Personal Finance

Using sustainability financial reporting to attract investors


Listed companies are required to publish annual audited financial reports and interim unaudited financial reports prepared in accordance with the International Financial Reporting Standards (IFRS). Investors rely on the financial reports to get a glimpse of the financial performance and fundamentals of the companies.

Generally, financial statements are voluminous and complex for most investors. In addition, most disclosures in the reports are often historical, quantitative and only depict the short- term performance of the company.

Gradually, issues of how companies impact the society they operate in- the environment, overall Environmental Social and Corporate Governance(ESG) structures- have increasingly become key for investors as they decide which companies to invest in. As much as financial performance is still very important, investors are turning to ESG frameworks that indicate long-term sustainability of businesses.

The Covid-19 pandemic has posed a real stress test to sustainability of businesses and the robustness of their operations. Business leaders have been forced to rethink and reimagine their vision of success, which was previously premised primarily on financial performance. Most listed companies, like other businesses, have been highly impacted by the pandemic. At the same time, investors, now more than ever are demanding information faithfully and accurately on the degree of impact of the pandemic on the listed companies’ business; the mitigation measures taken to ensure the ir sustainability as well as forecasts on operations of the business.

It should be appreciated that companies cannot predict, with precision, the effects of Covid-19 and that the actual impact largely depends on several factors beyond a their control and knowledge. However, investors have a right to this information as well as the sustainability fundamentals of those companies. Investors are now more informed and as the Covid-19 pandemic unfolds, there will be more scrutiny on the robustness, operational optimisation and sustainability of the business and operations of listed companies. Sustainability reporting would therefore be a vital tool for listed companies to bolster trust and confidence among investors and all stakeholders.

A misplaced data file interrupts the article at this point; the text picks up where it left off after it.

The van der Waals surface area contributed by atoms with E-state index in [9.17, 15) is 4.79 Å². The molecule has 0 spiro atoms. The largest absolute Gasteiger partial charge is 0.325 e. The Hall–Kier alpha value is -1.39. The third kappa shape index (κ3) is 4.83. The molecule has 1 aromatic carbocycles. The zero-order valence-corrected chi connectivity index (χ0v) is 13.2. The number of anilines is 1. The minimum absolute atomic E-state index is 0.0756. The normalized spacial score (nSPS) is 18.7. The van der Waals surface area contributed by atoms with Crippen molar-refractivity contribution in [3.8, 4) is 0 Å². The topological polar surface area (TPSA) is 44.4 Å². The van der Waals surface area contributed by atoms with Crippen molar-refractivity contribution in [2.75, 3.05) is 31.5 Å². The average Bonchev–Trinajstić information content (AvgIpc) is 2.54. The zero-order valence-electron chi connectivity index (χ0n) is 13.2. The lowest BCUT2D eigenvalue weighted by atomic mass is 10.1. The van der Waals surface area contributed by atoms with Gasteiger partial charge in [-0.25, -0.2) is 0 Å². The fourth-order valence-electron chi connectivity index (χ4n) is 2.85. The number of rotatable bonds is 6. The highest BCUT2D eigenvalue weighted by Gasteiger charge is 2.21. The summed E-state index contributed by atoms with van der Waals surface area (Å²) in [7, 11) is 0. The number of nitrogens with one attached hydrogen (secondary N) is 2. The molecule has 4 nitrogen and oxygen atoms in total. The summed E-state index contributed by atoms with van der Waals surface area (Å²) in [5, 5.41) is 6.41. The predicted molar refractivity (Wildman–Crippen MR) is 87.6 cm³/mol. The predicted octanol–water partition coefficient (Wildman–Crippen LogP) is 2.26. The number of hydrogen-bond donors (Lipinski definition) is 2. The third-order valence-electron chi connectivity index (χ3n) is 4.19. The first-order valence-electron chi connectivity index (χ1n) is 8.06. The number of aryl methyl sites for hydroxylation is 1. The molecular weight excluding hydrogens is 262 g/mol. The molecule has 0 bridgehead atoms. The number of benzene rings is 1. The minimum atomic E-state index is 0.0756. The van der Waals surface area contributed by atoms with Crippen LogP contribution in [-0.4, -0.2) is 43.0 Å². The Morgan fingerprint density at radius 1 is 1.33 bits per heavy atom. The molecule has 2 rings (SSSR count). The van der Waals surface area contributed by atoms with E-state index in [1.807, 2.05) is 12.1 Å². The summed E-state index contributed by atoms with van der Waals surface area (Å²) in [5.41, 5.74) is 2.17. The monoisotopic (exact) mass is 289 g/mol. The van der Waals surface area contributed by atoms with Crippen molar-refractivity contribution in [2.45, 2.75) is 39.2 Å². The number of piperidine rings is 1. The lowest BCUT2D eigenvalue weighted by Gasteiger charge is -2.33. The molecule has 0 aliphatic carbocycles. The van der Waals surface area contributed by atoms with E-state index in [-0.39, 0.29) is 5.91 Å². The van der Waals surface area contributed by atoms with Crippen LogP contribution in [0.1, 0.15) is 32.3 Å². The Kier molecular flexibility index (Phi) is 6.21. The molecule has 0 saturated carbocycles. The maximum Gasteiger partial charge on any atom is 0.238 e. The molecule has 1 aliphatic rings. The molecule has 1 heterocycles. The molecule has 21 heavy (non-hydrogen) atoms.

Going forward, companies, listed or otherwise that seek to differentiate themselves and are keen to stay relevant must make a quick shift from just financial reporting to integrated reporting. Integrated reporting enables a company to tell its story of positive societal and environmental impacts and contributions; its intangible assets and competitive advantages tied to ESG matters and financial performance including profitability and returns to its shareholders and investors. Now is the time for businesses to prove to investors the “S” in ESG, and those that hope to stay relevant have no choice but to reconcile the business’ worth beyond just a balance sheet.

This holistic approach will come with its own share of challenges, top of them being the shift in mindset from the traditional financial reporting. There is an urgent need to transform the thinking around ESG matters and integrated reporting.

For companies to create long-term value that will sustain them during and after Covid-19, their boards must empower management and investor base to bridge the information gaps around ESG and integrated reporting. Companies must also continually monitor the effects of the Covid-19 pandemic on the business performance and operations and provide accurate information in a proactive manner to investors and other stakeholders.